The Devil of Light

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Enjoy this week’s Thursday teaser-excerpt from the bestselling first Cass Elliott mystery novel

By Gae-Lynn Woods

“ARE THE COWS HURT?” Angie Scarborough asked as they entered her room. She struggled to keep her eyes open as Dr. Ramasubramanian checked her pulse. The left side of her face bloomed red and raw in the fluorescent lights, the white of her eye now a slit of angry scarlet between her swollen eyelids.

A narrow hand snaked from a dim corner next to the bed, reaching to stroke her dark hair. “Now sweetheart, just calm down.”

The younger woman pulled away, eyes clearing. “Are they hurt?”

“Ma’am, were you driving the truck?” Mitch asked.

“The cows,” she demanded, straining to push higher on the pillows.

“They’re fine,” Cass answered, closing her eyes briefly against the hospital’s antiseptic scent and the memories it evoked. “None were injured.”

“Thank God.” She found the position she’d struggled for and settled with a tired sigh. “I guess you want a statement.”

Cass glanced at Dr. Ramasubramanian. The thin man nodded once, balding head gleaming in the overhead lights. “Yes, ma’am, if you’re strong enough to talk.”

“Now Angie, you should wait until we’ve got a lawyer down here.” A pinched woman leaned toward the bed, her face strained in the bright lights. “Think of the children.”

“For once Mother, I am,” she said, softening her words by reaching for the slender hand. Angie drew a shuddering breath and focused on Cass. “I killed Lenny. You found the pictures?”

Cass nodded.

Angie’s eyes filled with tears. She pointed to her face. “He did this when I confronted him. He’s hit me before, but never like this. He’s usually smarter, tries to hide the damage. Maybe he knew what was coming and didn’t care.” She fingered the smooth sheet. “He didn’t deny it. Any of it. Just laughed when I told him I’d found him out. He laughed, can you believe that?”

“What are you talking about?” her mother asked.

“Your perfect son-in-law is – was – a homosexual and abusing your granddaughter.” The older woman gasped as the sound of Angie’s choked laughter filled the small room.

“Lenny was no such thing,” her mother said, voice sharp. “He has always been a kind and gentle husband, and has given selflessly for the children. Detective,” she added, watery voice growing stronger as she pulled herself into the light, “I insist that this stop right now. She’s suffered a severe shock seeing her husband killed like that. And she’s confused from the sedative the doctor’s given her. I may need one myself if this goes on.”

Photo by Stijn te Strake on Unsplash

“That’s enough, Mother! You have no idea who Lenny was. I will not bend to him any longer.” Her words were firm, eyes bright as she found Cass again. “I told him I’d take the pictures to the police. That’s when he started to laugh, and he hit me. It must’ve knocked me silly, because next thing I knew I was flat on the ground and Lenny had gone back to working on the cows.” She drew a deep breath.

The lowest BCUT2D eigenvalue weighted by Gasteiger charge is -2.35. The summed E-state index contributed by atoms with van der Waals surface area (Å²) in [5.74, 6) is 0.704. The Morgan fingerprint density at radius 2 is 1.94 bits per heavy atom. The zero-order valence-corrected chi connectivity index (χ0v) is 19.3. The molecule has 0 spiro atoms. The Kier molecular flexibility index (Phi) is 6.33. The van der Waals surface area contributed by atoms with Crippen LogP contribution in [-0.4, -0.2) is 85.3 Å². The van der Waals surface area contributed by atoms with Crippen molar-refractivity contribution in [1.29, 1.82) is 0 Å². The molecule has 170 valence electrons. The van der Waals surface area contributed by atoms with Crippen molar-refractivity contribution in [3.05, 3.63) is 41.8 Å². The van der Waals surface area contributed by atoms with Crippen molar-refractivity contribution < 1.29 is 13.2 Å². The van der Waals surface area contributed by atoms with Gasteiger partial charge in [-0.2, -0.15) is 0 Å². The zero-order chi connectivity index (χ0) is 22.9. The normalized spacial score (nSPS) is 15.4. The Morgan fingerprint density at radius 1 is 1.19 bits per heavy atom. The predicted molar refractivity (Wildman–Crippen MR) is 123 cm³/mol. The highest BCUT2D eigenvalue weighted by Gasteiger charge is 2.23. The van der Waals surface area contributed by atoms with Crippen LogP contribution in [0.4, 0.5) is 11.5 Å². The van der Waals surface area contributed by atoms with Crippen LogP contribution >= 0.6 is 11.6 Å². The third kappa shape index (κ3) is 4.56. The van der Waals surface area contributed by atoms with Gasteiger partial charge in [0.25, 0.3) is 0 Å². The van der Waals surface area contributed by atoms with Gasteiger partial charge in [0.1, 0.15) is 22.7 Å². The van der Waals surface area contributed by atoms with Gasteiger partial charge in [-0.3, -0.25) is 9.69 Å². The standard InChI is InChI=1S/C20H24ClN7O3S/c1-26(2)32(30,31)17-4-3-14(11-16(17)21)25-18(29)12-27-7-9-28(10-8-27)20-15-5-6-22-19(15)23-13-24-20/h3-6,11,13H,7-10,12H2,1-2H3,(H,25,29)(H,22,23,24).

Dr. Ramasubramanian shifted his slight weight and placed a hand on Angie’s shoulder. “The police can wait, Mrs. Scarborough. I would like for you to rest now.”

“Not yet, Dr. Rambo. I need to finish it.” She focused on Cass. “I don’t know if it is my daughter in those pictures. Maybe it doesn’t matter. All of Lenny’s preaching at me for all these years, and it was nothing but lies. I knew it wouldn’t stop. So, I climbed in the cab, punched the accelerator and speared him.” A ghastly slash split her face when she smiled. “He turned at the last minute and I watched his face in the rearview mirror. He didn’t think I had it in me.”

“Did he say where the photos came from?” Cass asked.

Angie shook her head. “He just laughed.”

“What photos are you talking about?” her mother asked.

Cass had looked to Mitch when Angie spoke, her tired voice flat. “Pictures of your son-in-law screwing other men and raping at least one child. Pictures don’t lie, Mother.”

“Oh my goodness,” the older woman whispered, skin growing sallow as she looked at Cass. “Lenny? Is this right?”

“There are photographs, but we haven’t confirmed identities yet.”

“Lenny’s in them,” Angie replied. “He has scars on one hip and on his chest. The right side. Match them to his body.”

“Good heavens,” her mother breathed, eyes rolling back in their sockets as she slid toward the floor. Mitch lurched for her as Angie started to giggle, developing a deep belly laugh that brought tears to her eyes.

Dr. Ramasubramanian shouted for a nurse and rushed to help Mitch move the older woman to a chair. He checked her pulse, his dark, solemn eyes watching Angie as she cackled.

“Fainting is a suitable Southern response to anything vulgar, Dr. Rambo. Wave smelling salts under her nose and give her some attention. She’ll be fine,” Angie assured him, blowing her nose. She sighed, cheeks glowing and good eye twinkling. “Lord, I feel better. Look, you might as well sit down. I need a Dr. Pepper and I’ll be fine. Who has change for the machine?”

About The Devil of Light

“This debut effort is further proof that there are undiscovered novelists out there who can more than keep up with the big names. I expect we’ll be hearing more of Gae-Lynn Woods in the future.” — Russell Blake, New York Times and USA Today bestselling author of The Geronimo Breach, Fatal Exchange, and The Zero Sum trilogy.

A BIZARRE MURDER